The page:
The operation is performed at Whangārei Hospital. You are in hospital for 2-3 days on average. Most people need a month off work as they adjust to their new way of life after surgery. Lifelong bariatric-specific multivitamins are required after surgery, which comes with a cost. Our team will follow you closely after your operation.


Again, where possible, we try to provide these clinics and sessions online, over the phone or in the regional hospital closest to your home. Two years after your surgery, we will hand over your ongoing healthcare to your GP.  



Stage one – introduction to service 

This video covers the following
  1. Obesity and bariatric surgery
  2. The 2 types of bariatric surgery offered at Te Tai Tokerau
  3. The commitments that are required for people accepted on the Bariatric Surgery Programme.
  4. The Psychological challenges associated with Bariatric Surgery
  5. The “bariatric lifestyle essentials” that are required for successful bariatric surgery

Is Surgery Right For Me?


We accept GP referrals for patients who have a BMI ≥ 35 kg/m2 and associated obesity-related health issues. It’s important to remember that bariatric surgery needs to be performed safely and some medical conditions mean surgery is not possible. Unfortunately, the public health system is a limited resource, and we use a National Prioritisation Score to help identify those best suited to have publicly funded bariatric surgery.

If you are not accepted to our program but meet the above criteria, then we encourage you to investigate private options if this is an option for you. These are available locally and nationally, please speak with your GP or Nurse Practitioner (NP) about what could be available to you. We strongly discourage travelling internationally to have bariatric surgery as these facilities cannot provide the overall support required for a good outcome.



Meet The Team


We are a team of specialised professionals committed to assisting you through this stage of life. This is your life journey, and we are privileged to be able to partner with you at this time. We are here to support you before, during and for three years after your surgery. Your team will include your Bariatric Surgeon, Clinical Nurse Specialist, Dietitian, Psychologist, Anaesthetist, GP or Nurse practitioner, and administration staff. 


  • Sean Liddle – Surgeon and Clinical Lead 

Sean is a New Zealand-trained General Surgeon specialising in upper gastrointestinal, bariatric, and minimally invasive surgery. Born and raised in New Zealand, Sean did his general surgery training throughout New Zealand. On completing this, he spent three years in Calgary, Canada, specialising in bariatric and upper GI surgery. Sean is well-versed in primary and revisional bariatric surgery and offers non-surgical weight loss treatments. When not working or being a dad, Sean enjoys going for a run, surfing or playing a round of golf.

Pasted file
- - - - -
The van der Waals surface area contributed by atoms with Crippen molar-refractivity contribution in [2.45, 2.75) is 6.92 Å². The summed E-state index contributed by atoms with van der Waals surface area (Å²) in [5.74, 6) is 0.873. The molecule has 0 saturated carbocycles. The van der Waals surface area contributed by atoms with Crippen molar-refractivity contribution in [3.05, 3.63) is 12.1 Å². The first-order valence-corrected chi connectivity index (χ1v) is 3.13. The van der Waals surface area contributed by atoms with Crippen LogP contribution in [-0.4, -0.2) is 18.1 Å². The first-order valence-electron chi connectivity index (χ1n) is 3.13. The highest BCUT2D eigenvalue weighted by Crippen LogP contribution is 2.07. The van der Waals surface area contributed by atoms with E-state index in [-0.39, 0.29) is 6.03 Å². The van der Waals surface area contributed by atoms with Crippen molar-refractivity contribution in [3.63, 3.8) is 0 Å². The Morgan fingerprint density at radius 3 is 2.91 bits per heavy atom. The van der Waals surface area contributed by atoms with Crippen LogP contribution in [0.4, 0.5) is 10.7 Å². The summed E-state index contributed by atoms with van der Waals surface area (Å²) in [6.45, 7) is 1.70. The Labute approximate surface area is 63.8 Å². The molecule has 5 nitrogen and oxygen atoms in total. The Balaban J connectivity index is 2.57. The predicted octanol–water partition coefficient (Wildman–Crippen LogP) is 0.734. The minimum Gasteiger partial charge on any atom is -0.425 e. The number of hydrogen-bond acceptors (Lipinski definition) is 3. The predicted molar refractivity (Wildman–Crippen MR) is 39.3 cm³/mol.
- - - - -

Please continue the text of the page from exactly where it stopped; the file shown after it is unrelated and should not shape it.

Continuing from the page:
• Dana Antunovich - Psychologist

Dana is a Health Psychologist and did her training at the University of Auckland. She was born and raised in Te Tai Tokerau and has worked at Te Whatu Ora – Whangārei Hospital since 2020. She aims to support you to be in the best place possible before surgery and to move with challenges as they may arrive on your journey with the service. He aha te mea nui o te ao? He tāngata! (What is the most important thing in the world? It is people!)


  • Sarah Fallon – Clinical Nurse Specialist

Sarah is a registered nurse. She completed her training through the Greenlane Hospital School of Nursing in Auckland and has completed her Postgraduate Diploma in Health Sciences at the University of Auckland. She was born in Auckland and has worked in various clinical settings in senior nursing roles. Sarah has witnessed the positive impacts bariatric surgery can have for people and feels privileged to be involved in making this speciality a success in Te Tai Tokerau. Sarah and her family moved to Whangārei in 2017 and enjoy the “laid-back” lifestyle that comes with living in Northland.


  • Jessica de Wit - Dietitian

Jessica has recently returned to Northland and the Te Tai Tokerau Bariatric service. She completed her Masters of Nutrition and Dietetics at the University of Auckland in 2015 with her thesis on high versus low protein diets for weight loss in patients awaiting bariatric surgery. Jessica previously worked at Northland DHB in Surgical, Intensive Care, Orthopaedics, and the Bariatric programme. She is passionate about nutrition and helping patients before and after surgery to meet their nutritional needs. Jessica loves baking, running with her dog and anything involving the outdoors.




How To Be Referred


You need to be referred to Te Whatu Ora in Te Tai Tokerau, for publicly funded surgery. Our service accepts referrals from General Practitioner (GPs) and Nurse Practitioners (NPs).  We recommend that you make an appointment with your GP or NP to discuss having this referral completed on your behalf.  There are certain criteria regarding the eligibility for publicly funded surgery.  Once we receive a referral, our team will review it and advise your GP/NP if you are eligible for surgery in the public system.  




More Information & Useful Links 

The following links provide more information on obesity and bariatric surgery.

Healthy weight BMI calculator

Australian & New Zealand Metabolic and Obesity Surgery Society (ANZMOSS)

International Federation for the Surgery of Obesity and Metabolic Disorders (IFSO)

American Society for Metabolic and Bariatric Surgery (ASMBS)




Contact Details






Last modified: